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CIA crew tried to stop Peru plane downing-official

CIA crew tried to stop Peru plane downing-official

A CIA-contracted American crew aboard a U.S. drug interdiction plane tried to stop Peruvian authorities from shooting at a plane that turned out to be carrying American missionaries, a U.S. intelligence official said on Sunday.

"The U.S. crew repeatedly expressed their concern that the nature of the aircraft had not been determined," the official told Reuters. "Despite serious concerns raised by the U.S. crew, the shoot-down was authorized by Peruvian authorities," the official said.

Three Americans contracted by the Central Intelligence Agency, and a Peruvian air force officer, were aboard the Cessna Citation 2, about 1 mile (1.6 km) from where the missionaries' plane was flying, the intelligence official said.

A Peruvian fighter jet shot down the plane, believing it was a drug flight. A woman and her infant daughter were killed, while her husband and another child survived. The pilot of the missionaries' plane was injured.

The United States said it was suspending drug interdiction flights until the Peru incident was investigated. Speaking at a news conference after the end of the Summit of the Americas in Quebec City, President George W. Bush said: "We've suspended such flights until we get to the bottom of the situation, fully understand all the facts, to understand what went wrong in this terrible tragedy."

The two-engine U.S. Department of Defense aircraft was providing tracking and detection information as part of joint U.S.-Peruvian efforts to stem drug trafficking.

At 9:43 a.m. local time on Friday, the U.S. aircraft notified its base of a radar sighting of a plane that had crossed 3 to 4 miles (4.8 to 6.4 km) into Brazilian territory. A second sighting occurred 12 minutes later when that aircraft reentered Peruvian airspace, the intelligence official said.

The American crew asked Peruvian authorities to determine if the aircraft was on a proper flight plan, and the Peruvians on the ground said they were unable to locate the flight plan, the official said on condition of anonymity.

Peruvian authorities decided to launch an intercept flight to investigate. The Peruvian officer on board the U.S. aircraft tried to communicate with the suspect plane in Spanish on three different frequencies, but heard no response, the intelligence official said.

The Peruvian officer then told the Peruvian A-37 jet to move to the next phase which includes firing warning shots. "It is unclear to us whether the Peruvians fired warning shots," the U.S. intelligence official said.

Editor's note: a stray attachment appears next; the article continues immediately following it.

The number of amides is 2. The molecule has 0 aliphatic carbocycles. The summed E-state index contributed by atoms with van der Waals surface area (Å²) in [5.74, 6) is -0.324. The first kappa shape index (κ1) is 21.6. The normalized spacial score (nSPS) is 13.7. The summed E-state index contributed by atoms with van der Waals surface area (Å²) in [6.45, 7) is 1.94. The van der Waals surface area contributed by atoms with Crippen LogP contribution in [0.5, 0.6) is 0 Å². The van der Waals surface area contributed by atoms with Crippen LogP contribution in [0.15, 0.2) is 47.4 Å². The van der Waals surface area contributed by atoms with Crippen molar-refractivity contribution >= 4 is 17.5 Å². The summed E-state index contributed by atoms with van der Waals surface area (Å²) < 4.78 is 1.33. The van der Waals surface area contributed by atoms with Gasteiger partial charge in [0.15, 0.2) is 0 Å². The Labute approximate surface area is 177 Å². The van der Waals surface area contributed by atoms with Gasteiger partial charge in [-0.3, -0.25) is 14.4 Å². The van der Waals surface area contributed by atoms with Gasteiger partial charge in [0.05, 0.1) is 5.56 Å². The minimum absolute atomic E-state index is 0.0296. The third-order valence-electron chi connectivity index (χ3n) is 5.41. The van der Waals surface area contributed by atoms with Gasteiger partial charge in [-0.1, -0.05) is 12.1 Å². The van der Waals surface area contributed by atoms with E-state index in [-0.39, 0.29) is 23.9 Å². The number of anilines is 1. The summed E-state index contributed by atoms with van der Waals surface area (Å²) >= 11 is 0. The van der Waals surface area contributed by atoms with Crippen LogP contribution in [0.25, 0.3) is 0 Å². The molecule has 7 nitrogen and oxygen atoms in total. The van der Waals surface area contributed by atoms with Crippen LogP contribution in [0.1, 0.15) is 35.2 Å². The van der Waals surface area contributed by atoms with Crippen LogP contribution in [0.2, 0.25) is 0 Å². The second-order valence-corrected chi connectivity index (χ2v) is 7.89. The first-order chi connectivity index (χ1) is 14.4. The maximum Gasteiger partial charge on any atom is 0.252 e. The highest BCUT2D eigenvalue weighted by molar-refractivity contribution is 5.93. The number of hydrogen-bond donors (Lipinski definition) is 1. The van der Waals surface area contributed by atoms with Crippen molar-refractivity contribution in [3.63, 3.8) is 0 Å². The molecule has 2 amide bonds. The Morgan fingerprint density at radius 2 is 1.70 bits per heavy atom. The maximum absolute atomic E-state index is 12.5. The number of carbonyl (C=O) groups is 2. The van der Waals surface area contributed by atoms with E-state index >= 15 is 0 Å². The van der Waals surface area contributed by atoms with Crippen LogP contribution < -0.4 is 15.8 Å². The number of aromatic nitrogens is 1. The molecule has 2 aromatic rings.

The Peruvian officer then quickly requested permission to move to "phase three" in which the Peruvian Air Force pilot may use weapons against the suspect aircraft with the goal of disabling it, and if the suspect plane still does not obey instructions it can be ordered shot down, U.S. officials said.

When the Peruvian Air Force officer on board the U.S. plane told the Peruvian A-37 pilot to move to phase three, the U.S. crew voiced objections, U.S. officials said.

"The U.S. crew attempted repeatedly to slow down the intercept process," and asked the Peruvians to get the tail number of the plane, but events moved very rapidly and Peruvian authorities authorized the shoot-down at 10:43 a.m. local time, the U.S. intelligence official said.

The tail number, while obtained, apparently was not called back to the Peruvian Air Force Officer in Charge in Pucallpa by the Peruvian officer on board the U.S. plane, U.S. officials said.

The intelligence official said the U.S. crew was not in the Peruvian military chain of command and had no authority or control over the actions of the Peruvian officer on board the U.S. plane.

Neither the Peruvian government nor air force was immediately available for comment.

Since March 1995, the Peruvians have shot, forced down, or strafed more than 30 drug aircraft and seized more than a dozen on the ground, U.S. officials said.

Since July 2000 there were three incidents - a shootdown on July 17, 2000 and planes forced down on Dec. 18, 2000 and Jan. 21, 2001, U.S. officials said. There were no known previous incidents where non-drug traffickers where harmed as part of the drug interdiction program, officials said.


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